Five Signs of Sepsis

Let’s say your body has an infection. You’re busy at work or with the kids and decide to ignore it. Many of us think it will go away on its own. Unfortunately, that isn’t always the case!

When an infection isn’t treated properly or rages out of control, you can develop what’s known as sepsis, a life-threatening condition in which the body actually injures its own tissues and organs. And it’s a serious matter. In fact, more than 1.5 million people get sepsis each year in the U.S. and at least 250,000 Americans die from sepsis annually, reports the Centers for Disease Control and Prevention (CDC). Sepsis can even occur if you are taking medications such as antibiotics and antivirals to fight the invaders that are making you sick.

So, how do you know if sepsis is happening to you? Here are the five main signs of sepsis:

  1. Cold and clammy skin: When experiencing sepsis, your body focuses on pumping blood to the most crucial organs like your heart, kidney, and brain rather than to less crucial areas of the body (your extremities). Because of this, your skin can begin to feel cold and clammy.
  2. Low levels of urine, or dark more concentrated urine: When your body senses low blood pressure, it tries to hold onto as much fluid as possible, which results in less fluid and darker, smellier urine. Your kidneys also make less urine, meaning fewer bathroom trips.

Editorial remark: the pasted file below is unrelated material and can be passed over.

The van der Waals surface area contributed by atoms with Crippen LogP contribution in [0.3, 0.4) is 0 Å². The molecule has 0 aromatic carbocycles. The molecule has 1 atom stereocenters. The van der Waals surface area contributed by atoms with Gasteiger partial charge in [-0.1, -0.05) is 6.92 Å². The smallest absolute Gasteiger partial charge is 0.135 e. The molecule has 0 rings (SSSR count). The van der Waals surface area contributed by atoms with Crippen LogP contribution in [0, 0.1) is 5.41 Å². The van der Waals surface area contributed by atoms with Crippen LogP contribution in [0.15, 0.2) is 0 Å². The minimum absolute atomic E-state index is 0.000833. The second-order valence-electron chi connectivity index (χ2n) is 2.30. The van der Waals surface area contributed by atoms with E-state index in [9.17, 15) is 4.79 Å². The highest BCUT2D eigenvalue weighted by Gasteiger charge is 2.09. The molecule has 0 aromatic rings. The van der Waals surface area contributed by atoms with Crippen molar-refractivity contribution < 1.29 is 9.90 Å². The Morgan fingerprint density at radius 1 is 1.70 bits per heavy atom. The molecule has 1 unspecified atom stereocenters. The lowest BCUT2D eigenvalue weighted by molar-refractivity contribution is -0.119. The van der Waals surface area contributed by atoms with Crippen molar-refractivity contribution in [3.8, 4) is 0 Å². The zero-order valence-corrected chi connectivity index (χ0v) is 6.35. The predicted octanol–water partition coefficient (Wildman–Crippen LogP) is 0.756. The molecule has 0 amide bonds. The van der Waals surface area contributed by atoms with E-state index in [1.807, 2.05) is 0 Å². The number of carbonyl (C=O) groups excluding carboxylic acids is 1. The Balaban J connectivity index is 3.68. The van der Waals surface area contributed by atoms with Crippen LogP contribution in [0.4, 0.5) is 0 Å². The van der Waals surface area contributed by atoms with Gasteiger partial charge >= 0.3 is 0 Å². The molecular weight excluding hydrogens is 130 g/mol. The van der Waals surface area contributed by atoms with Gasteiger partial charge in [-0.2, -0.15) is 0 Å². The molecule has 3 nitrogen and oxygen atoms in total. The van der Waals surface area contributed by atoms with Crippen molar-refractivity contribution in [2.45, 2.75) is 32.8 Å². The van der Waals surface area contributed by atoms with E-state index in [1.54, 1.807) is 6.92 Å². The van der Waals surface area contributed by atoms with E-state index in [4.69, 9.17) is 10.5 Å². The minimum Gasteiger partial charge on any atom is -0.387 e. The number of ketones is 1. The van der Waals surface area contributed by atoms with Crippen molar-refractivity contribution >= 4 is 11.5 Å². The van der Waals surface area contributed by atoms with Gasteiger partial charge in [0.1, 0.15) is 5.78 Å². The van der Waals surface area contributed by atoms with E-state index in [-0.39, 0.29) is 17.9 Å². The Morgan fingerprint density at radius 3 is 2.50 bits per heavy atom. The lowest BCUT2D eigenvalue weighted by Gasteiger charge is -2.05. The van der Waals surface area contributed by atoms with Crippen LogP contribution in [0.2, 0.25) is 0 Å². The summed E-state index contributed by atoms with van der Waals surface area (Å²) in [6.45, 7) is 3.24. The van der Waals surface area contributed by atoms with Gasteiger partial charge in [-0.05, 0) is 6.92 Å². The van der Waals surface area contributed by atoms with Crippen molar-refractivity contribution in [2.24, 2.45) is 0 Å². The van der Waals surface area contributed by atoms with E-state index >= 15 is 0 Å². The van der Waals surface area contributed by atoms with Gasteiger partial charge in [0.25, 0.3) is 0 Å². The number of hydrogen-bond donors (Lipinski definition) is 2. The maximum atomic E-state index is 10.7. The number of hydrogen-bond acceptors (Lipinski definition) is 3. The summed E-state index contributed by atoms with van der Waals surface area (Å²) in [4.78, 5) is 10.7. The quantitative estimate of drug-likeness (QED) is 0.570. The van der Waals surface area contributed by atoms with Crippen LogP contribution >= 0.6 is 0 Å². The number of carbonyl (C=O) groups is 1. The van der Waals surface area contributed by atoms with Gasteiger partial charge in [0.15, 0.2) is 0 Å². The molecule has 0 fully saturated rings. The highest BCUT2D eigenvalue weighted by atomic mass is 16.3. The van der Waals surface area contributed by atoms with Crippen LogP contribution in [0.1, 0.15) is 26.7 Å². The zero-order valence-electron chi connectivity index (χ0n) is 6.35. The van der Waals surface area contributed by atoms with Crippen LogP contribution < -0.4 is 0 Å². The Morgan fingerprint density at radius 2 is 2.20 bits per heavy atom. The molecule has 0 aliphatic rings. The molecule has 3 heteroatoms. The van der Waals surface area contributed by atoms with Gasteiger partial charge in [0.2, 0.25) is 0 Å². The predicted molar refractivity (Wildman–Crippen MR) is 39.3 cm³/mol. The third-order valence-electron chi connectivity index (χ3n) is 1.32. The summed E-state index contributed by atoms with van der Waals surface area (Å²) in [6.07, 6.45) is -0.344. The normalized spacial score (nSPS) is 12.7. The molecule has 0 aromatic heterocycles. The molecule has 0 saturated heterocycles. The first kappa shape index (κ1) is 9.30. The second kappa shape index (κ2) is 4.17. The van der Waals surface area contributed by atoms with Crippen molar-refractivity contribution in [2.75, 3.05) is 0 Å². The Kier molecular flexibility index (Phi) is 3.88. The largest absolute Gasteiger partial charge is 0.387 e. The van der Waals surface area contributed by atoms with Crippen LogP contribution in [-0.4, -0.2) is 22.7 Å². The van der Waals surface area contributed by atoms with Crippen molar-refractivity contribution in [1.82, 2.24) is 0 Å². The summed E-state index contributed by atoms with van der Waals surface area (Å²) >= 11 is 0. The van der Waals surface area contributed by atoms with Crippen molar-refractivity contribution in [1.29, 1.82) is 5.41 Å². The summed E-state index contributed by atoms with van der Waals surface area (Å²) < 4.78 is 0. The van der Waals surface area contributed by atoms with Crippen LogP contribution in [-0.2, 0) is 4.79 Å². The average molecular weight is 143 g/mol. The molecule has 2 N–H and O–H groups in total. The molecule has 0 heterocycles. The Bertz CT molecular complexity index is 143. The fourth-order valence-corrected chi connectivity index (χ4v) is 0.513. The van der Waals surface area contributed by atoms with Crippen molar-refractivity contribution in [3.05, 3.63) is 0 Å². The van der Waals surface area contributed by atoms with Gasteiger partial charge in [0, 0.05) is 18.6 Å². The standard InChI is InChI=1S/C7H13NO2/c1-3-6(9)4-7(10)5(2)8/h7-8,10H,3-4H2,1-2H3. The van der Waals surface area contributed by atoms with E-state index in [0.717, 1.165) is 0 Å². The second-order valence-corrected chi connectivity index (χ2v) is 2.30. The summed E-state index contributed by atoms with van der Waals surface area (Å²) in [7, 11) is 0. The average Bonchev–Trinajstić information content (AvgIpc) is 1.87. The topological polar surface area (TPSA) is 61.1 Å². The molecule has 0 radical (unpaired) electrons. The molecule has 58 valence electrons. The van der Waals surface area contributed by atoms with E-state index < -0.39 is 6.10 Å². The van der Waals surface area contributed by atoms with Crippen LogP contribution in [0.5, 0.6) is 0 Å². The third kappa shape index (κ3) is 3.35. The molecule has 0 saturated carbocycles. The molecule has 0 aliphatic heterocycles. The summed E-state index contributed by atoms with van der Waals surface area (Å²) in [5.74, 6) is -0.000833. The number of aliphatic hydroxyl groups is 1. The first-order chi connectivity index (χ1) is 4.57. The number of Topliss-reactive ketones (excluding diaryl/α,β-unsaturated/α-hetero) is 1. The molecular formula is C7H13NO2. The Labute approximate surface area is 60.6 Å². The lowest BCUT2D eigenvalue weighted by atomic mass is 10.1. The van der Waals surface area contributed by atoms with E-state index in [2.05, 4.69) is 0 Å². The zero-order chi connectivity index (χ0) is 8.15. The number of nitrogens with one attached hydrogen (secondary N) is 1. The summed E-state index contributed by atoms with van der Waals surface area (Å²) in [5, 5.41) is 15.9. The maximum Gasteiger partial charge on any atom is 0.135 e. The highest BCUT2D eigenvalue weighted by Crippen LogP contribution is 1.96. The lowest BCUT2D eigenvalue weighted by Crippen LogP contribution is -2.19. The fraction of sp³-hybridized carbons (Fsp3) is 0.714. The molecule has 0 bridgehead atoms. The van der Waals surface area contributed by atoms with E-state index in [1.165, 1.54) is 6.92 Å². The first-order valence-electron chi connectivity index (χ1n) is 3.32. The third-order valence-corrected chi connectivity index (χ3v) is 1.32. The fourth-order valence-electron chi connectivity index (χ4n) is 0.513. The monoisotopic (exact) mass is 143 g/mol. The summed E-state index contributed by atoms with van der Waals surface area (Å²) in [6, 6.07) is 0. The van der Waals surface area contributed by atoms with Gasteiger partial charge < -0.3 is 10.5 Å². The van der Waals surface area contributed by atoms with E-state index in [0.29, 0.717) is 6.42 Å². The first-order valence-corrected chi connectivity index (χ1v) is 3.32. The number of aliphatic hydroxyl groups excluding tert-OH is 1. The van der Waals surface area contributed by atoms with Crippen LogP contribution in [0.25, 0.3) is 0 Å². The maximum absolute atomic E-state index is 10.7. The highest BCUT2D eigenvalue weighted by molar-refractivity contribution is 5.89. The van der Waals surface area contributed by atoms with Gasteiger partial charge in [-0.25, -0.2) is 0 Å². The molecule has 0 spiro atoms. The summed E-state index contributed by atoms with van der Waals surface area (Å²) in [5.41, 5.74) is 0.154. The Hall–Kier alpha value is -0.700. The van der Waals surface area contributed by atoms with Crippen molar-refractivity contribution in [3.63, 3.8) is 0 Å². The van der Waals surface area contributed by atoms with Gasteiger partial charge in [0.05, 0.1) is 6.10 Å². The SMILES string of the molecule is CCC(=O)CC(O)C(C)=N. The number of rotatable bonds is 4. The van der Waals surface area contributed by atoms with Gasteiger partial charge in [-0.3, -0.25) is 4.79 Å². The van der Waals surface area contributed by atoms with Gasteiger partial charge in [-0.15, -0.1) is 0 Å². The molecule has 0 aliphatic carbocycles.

3. Confusion, decreased level of alertness, and lightheadedness and/or dizziness can all be the result of low blood flow to the brain, dehydration, and the “bad” toxins released into the body as a result of sepsis.
  4. Very fast heart rate: If you take your pulse and find anything above 90, this could be a sign of sepsis. In sepsis, your body is revved up because it’s attempting to fight the infection, plus it’s trying super hard to get blood flow to the damaged tissues. This calls on your heart to increase the amount of blood it’s pumping out, thus speeding up your heart rate.
  5. Difficulty breathing or shortness of breath: if you notice you are breathing rapidly and/or experiencing shortness of breath, as if you just climbed multiple flights of stairs, then you might want to take a deeper look into what’s going on.

If left untreated, sepsis can progress into septic shock, the most severe form of the condition, which compromises the cardiovascular system and results in very low blood pressure and inadequate blood flow to vital organs. Once in shock, you have very low blood pressure that’s difficult to improve with IV fluids and a high lactate level, which suggests you’re not getting adequate blood flow to organs and cells.

Sepsis is most commonly caused by four infections: pneumonia, abdominal infections (such as untreated appendicitis), urinary tract infections (UTIs), or an infection of skin or soft tissue. So, if you ever experience a combination of infection symptoms and the symptoms, you should call 911 and seek medical help immediately!

If you start feeling sick, don’t let it fester in your body, and potentially get worse. Please call us at Prosperity Internal Medicine at 703-876-9300 for an appointment. Our group uses the latest advances in medicine, offering our patients access to innovative health management technologies, proactive team-based care, and an evidenced-based, patient-centered approach.